You may have decided to go into business for yourself because you have a passion for the products or services you sell. That passion may or may not extend to the business part of your operations, especially the bookkeeping side of things. Love it or hate it, bookkeeping is an essential function for every business and just has to be done. Bookkeeping is the basic function of recording your business’s income and expenses and calculating how much you need to pay in taxes. Accounting is taking a more detailed look into your income and expenses and can give you insights into ways to improve and grow your business. The more advanced accounting you do, the more information those insights can give you. If you’re just starting your business however and need to know the basics of managing your finances, we cover some of those basics in this post.
What kind of business are you?
Depending on whether your business is registered as a sole proprietorship, limited liability partnership or a corporation, you have different rules when it comes to handling your finances and reporting to the CRA. This Government of Canada website is a good starting point for the information you will need. Follow this link if you’re a sole proprietorship or partnership and this link if your business is set up as a corporation.
Keep your finances separate
Financeit puts it this way in their post “Small business finances: A 10-step guide for business owners”:
“If you register your business as an LLC or a corporation, you’re legally obligated to have a dedicated business bank account. While you don’t need to open one for a sole proprietorship, it’s a good practice to adopt.”
What this means in practical terms is that you have separate accounts for your business and personal finances (bank accounts, credit cards, etc.) and that you never use one for the other. Not only does this help keep you out of trouble with the CRA, but it also makes bookkeeping and accounting a lot easier and less time-consuming, which is also important if you decide to hire a professional later on.
Know what expenses you can deduct
Some of those expenses include:
- Bad debt
- Startup costs
- Transportation costs
- Office supplies
- Interest and bank fees
- Some meals, entertainment and travel
For the list of allowable expenses, visit this CRA page.
Choose an accounting method and bookkeeping system
There are two ways to record your business’s revenues and expenses, the cash method and the accrual method. With the cash method you record your revenues and expenses when they are received or paid, respectively.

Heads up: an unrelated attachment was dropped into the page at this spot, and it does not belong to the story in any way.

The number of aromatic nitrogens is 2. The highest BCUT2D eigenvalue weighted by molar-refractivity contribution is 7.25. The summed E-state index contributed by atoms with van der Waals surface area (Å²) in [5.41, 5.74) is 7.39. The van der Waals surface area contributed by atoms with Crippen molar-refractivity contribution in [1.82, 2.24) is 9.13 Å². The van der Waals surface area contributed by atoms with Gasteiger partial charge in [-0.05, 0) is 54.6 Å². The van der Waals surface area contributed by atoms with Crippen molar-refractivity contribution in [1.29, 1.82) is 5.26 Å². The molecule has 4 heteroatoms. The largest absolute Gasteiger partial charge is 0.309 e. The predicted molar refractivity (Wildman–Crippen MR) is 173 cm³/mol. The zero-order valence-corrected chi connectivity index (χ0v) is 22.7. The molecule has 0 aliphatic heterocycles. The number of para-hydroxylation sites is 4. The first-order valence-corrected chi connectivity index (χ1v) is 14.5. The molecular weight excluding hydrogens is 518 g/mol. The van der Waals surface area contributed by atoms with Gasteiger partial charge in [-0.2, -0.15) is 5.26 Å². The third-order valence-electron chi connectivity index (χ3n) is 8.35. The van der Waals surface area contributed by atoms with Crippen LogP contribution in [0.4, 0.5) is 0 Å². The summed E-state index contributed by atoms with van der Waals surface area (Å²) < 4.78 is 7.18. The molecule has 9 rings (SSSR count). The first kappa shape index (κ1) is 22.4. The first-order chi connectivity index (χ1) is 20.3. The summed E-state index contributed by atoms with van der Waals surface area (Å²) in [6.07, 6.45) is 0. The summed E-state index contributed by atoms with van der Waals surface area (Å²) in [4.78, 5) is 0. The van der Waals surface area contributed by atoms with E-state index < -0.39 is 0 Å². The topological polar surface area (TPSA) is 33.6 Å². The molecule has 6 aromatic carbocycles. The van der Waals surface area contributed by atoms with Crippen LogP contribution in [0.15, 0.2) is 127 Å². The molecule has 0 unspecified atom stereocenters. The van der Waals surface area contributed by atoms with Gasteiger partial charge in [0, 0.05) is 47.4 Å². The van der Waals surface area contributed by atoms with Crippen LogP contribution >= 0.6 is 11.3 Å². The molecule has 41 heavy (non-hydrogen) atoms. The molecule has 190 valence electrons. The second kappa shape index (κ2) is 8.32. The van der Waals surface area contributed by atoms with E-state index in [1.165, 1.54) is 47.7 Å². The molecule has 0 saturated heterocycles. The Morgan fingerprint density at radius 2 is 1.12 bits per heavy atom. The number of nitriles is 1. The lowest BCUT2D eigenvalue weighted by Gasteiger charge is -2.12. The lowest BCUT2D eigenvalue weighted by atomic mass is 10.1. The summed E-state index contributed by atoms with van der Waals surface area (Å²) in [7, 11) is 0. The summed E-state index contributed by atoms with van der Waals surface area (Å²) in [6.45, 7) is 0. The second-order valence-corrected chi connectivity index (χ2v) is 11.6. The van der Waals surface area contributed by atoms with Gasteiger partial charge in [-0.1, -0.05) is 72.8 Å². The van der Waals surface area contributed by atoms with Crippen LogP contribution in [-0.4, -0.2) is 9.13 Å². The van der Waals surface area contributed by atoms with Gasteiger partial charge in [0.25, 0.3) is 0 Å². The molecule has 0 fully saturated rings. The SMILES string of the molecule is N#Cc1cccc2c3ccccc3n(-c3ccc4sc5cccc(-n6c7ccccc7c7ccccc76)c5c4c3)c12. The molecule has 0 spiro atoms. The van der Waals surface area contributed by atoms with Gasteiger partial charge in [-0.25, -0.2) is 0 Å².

With the accrual method you record revenues and expenses when invoices are sent and received, respectively. In Canada you are required to use the accrual method for tax purposes unless you are a farmer, fisher, or a self-employed commission agent. If you find it easier to use the cash method, you can do so until the end of the year and then go back and make adjustments.
A bookkeeping system refers to how you record your business’s finances, how much information you record and the tools you use for bookkeeping.
There are two basic methods of bookkeeping, single-entry and double-entry. An example is when you record a sale in the single-entry method, you just add it to your income. With the double-entry method, you also subtract that value from your inventory.
If your business is simple, using the single-entry method is fine but as you scale up or if your business is more complex, you will need to rely on the double-entry method to have a more accurate picture of your business’s finances.
Depending on your business, you may choose to use a simple spreadsheet for your bookkeeping, bookkeeping or accounting software that also allows you to perform other functions like invoicing and creating reports and/or hiring or consulting a professional.
Keep your financial records
Not only is this good practice, but you’re also required to keep your financial records for at least six years after the year they were used in your income tax returns. Those records can include:
- Payroll records
- Bank and credit card statements
- Investment statements
- Tax returns
Have someone check your work
The last thing you want is to have inaccurate records, and not just for fear of getting audited. Without accurate records, you won’t know where your business actually stands and how to improve it. Having a professional go over your books once a year is a good idea to make sure you’re paying the right amount in taxes and to help you put your finances into perspective.